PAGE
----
Even before I became a Christian I was always fascinated by creation. I always knew, from somewhere within, everything we see around us could not have just come about by chance or the evolution of some single-celled organism deposited on the planet billions of years ago.
As an engineer I love to create things from scratch. I rarely, if ever, get to practice this in my work. However, during the last several years I have turned it into a hobby: creating something from raw components, using initial ideas and sketches, right through to prototyping. This process takes time and things don't always work initially—usually directly proportional to the complexity of a project! It is easy to get stuck to the point where you are literally pulling your hair out!
Sometimes, while I am working on a project, an answer will flash into my mind or I will dream of the answer. This does not always occur but I do note that the times where I actively include Jesus in my work, by conversing with him as if he was actually sitting there with me, I am more likely to hear his voice and things are much more likely to succeed.
When things do succeed, I get a real sense of satisfaction and I feel God is allowing me to see a small glimpse of the satisfaction he must have felt at the completion of his creation!
Engineering: irrelevant to God?
As a new Christian, I never used to include Jesus in my work. Everyone around me was my complete opposite. All my Christian friends were studying unrelated works. I very much felt like a black sheep, as though my interests were irrelevant to God.
I foolishly assessed and compared myself against the people around me. I thought God would not be interested in my day-to-day work unless it was a faith-related academic piece. Fortunately I stuck to what I was naturally gifted at, despite my concerns.
One day, several years ago, I was working on a project and was stumped by a problem. I had no solution—nothing. I went for a walk to ponder the issue and for the first time in my work, I felt God speak to me in the form of a thought, and show me the resolution! I was a bit disconcerted and initially thought it was my imagination, but this voice had clearly not been my own. Later on, while working on the problem, I applied the resolution and it worked! At that moment I understood God must be interested in my work.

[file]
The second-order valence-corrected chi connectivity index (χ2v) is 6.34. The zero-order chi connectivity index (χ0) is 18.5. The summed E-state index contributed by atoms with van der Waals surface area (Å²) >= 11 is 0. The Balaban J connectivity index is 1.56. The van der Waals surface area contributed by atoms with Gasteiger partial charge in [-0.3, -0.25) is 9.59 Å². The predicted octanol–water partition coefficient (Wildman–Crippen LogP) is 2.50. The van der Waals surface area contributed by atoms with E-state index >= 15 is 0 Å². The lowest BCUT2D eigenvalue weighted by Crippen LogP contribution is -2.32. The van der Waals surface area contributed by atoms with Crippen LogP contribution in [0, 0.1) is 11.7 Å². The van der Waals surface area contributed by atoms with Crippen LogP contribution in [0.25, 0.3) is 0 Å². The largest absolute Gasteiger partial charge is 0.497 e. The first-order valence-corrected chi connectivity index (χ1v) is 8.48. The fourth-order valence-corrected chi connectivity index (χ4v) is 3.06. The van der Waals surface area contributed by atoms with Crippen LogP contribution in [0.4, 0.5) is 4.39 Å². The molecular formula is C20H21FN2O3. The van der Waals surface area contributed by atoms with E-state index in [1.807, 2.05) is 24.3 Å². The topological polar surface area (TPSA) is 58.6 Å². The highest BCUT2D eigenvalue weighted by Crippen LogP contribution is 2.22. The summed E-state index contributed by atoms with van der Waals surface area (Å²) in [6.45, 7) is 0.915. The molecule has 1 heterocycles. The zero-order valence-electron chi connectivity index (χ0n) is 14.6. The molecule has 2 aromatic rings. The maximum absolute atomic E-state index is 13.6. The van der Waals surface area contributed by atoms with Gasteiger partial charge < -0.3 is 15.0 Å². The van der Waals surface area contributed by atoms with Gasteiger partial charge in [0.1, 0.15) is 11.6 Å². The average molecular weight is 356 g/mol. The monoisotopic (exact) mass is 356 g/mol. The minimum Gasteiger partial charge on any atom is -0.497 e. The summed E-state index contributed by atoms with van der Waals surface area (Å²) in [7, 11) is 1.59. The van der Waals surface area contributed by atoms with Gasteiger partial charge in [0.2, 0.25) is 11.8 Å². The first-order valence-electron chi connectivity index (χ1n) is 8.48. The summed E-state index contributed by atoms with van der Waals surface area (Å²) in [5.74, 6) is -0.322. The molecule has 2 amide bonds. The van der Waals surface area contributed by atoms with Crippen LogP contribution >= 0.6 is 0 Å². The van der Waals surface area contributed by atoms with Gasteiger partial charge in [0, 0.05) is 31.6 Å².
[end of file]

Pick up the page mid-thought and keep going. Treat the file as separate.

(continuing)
I can always tell when inspiration is from God, as it appears as a thought—only much more pronounced. It is in line with my train of thinking and is confirmed biblically by some means.
Two days after God had helped me solve this problem I visited a church and the main message spoke directly to my situation. It was a sermon on the body of Christ, based on 1 Corinthians chapter 12 and Romans chapter 12, verses 4–5.
The body of Christ, the Church, is a unit made up of many parts and functions as a whole. In the same way, we all have different gifts and talents. Regardless of your gifts and talents, you use them as part of the body, with the other members of the body, in the service of our Lord.
In the coming weeks, through time spent in prayer and reading the scriptures, I realised I was the individual I was created to be. It was wrong to compare my talents with others' gifts, and silly to desire to conform to what I felt others thought I should be. We are called to be like Christ—not like other Christians!
Recognising God's design in creation
I started becoming more interested in recognising and acknowledging God's design in creation. I realised he shares my interest in creating and purposing things! Or rather, I share his interest in design.
I was always fascinated by agriculture and I became even more aware that it is God who accomplished some awesome engineering as he created plants, animals and humans! When you dive into the world of even the most basic of plant biology, it is absolutely amazing what you discover.
Something as simple as a vine cutting shows intelligence. A vine cutting knows which way is up and down, and it can sense light and temperature! If you plant a cutting upside down it will not grow. It will go dormant if the temperature and light are not at a certain level. A plant's ability to replicate and repair is truly supernatural—something I believe humanity will never achieve through their own design. This ability demonstrates God's creative power and supremacy in making and sustaining life. From an engineering perspective, plant life is an incredible organic machine of God's creation.
A created individual
If you ever feel alone in your work, remember God really does care about your natural abilities and interests. You are the individual he created you to be. It was him who gave those abilities to you in the first place!
Next time you are out and about, look at the earth around you: from the scenery to all the trees, animals and God's most significant creation—humanity. Praise God for the most epic engineering!
Michael Dahlenburg is an electronics engineer currently working in the ATM industry. He is non-denominational and has previously been involved in church plants and assisting those in ministry. His interests include: enjoying family, home DIY, gardening, all things tech-related and driving his wife crazy with a constant stream of inventions! He lives with his Wife Michelle and (soon-to-be) 3 children in God's own land of Southern Adelaide, Australia.
Michael Dahlenburg's previous articles may be viewed at http://www.pressserviceinternational.org/michael-dahlenburg.html